Conformance Relation when using a flexible Generator

If a generator is available (O3), then a feasible and, therefore, also quite common alternative would be to label the concrete model elements like in the following example:

// concrete model using stereotypes                      as CD4A model 
classdiagram <<labels:"AccessRights">> Flensburg { 
  class <<User>> Person;
  class <<Role>> Admin;
  class <<Role>> CarOwner;
  association <<userroles>> Person -> Admin [0..1];
  association <<userroles>> myCars   Person -> CarOwnerRole [*];
  class Permission;
  class <<Create>> CreateCar extends Permission;
  class <<Update>> UpdateCar extends Permission;
  association allowed  [1] CarOwnerRole <-> Permission [1..3];

Here a lot of stereotypes pollute the otherwise clean analysis model. Using a number of conventions, it may be that certain labels have not been defined explicitly but can be reconstructed. This is regularly the case for a concrete association when both its concrete classes have been stereotyped.

Another possibility is to combine the explicit labeling with the implicit use of naming conventions, as described in Option (O2), such as (1) same name (see Permission), or (2) a shared prefix (see UpdateCar) or analogously a shared postfix (like StopState). This, of course, shares the problem of unwanted, coincidental matches but largely reduces the amount of labeling necessary. This is a common approach when applying design patterns, which we also regard as a special form of reference models denoted as class diagrams, e.g., in [GHJV95], where often the roles of the individually participating classes are used as parts of the actual class names.

To prevent potential pollution with stereotypes from various technological spaces, we have in [GLRR15] explored the possibility of using an extra tagging language that allows labeling model elements without invasively changing the original model stored in extra artifacts. Tagging models can be applied in various domains [DJK+19a], [MRRW16].

Reference Model as Ontology

Let us take a slightly different look at reference models: A reference model defines a number of domain concepts, usually with explicit names, which actually constitute an ontology (e.g., including a set of terms and their relations) within the modeling language. This viewpoint enables an interesting connection between modeling languages and ontologies, where the modeling language acts as a carrier for the ontology. The language provides the modeling elements, and the ontology provides a library of terms and relations. This is completely compatible with the way how natural languages are defined through the grammar for the syntactic structure and the dictionary for the wording.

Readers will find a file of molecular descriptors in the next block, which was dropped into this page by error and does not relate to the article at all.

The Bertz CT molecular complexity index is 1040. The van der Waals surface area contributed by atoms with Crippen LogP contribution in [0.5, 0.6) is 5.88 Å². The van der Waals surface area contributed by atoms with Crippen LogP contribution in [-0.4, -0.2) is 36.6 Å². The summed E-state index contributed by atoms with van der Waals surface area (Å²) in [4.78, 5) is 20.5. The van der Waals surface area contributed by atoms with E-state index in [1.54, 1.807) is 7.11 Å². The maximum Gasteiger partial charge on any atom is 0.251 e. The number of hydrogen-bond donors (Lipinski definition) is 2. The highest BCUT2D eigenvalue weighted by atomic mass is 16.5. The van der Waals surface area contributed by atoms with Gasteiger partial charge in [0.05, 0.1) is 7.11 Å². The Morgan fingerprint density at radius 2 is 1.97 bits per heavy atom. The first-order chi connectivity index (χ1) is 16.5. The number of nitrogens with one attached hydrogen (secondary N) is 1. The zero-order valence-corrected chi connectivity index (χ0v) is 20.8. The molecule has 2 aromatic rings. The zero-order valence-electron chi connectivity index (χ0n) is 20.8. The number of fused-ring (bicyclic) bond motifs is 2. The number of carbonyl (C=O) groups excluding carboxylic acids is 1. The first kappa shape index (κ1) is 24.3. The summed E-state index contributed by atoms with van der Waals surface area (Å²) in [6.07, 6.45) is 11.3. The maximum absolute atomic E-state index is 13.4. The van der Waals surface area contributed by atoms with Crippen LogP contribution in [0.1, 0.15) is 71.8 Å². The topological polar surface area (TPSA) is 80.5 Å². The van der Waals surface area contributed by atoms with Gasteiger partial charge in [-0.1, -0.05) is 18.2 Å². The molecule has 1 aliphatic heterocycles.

Such a connection is obvious for class diagrams, and, thus, we give
different examples:

  • Encoding a reference model for the behavior of smartphone apps using a Statechart and realizing specific apps using a refined number of states in a concrete Statechart,
  • providing a reference model for production and billing processes using BPMN within a car manufacturer with country-specific incarnations, and even
  • building a (physical or simulated digital) reference model for a factory of a manufacturer with the possibility to incarnate this reference model in various concrete factories around the world.

Wikipedia mentions several uses of reference models, such as: (1) Creating standards, (2) education, (3) improving communication between stakeholders, and (4) facilitating comparison. A tool-based approach, however, with a clear relationship between reference and concrete realization model is not (yet) included in the Wikipedia definition but should be added when we are able to provide appropriate tool-assisted cases for reference models.

We are aware that there is already much scientific work on this topic, but using reference models is by far not where it should be.

This essay is partially adapted from SoSyM editorial [GR21d], which is published under the Creative Commons license.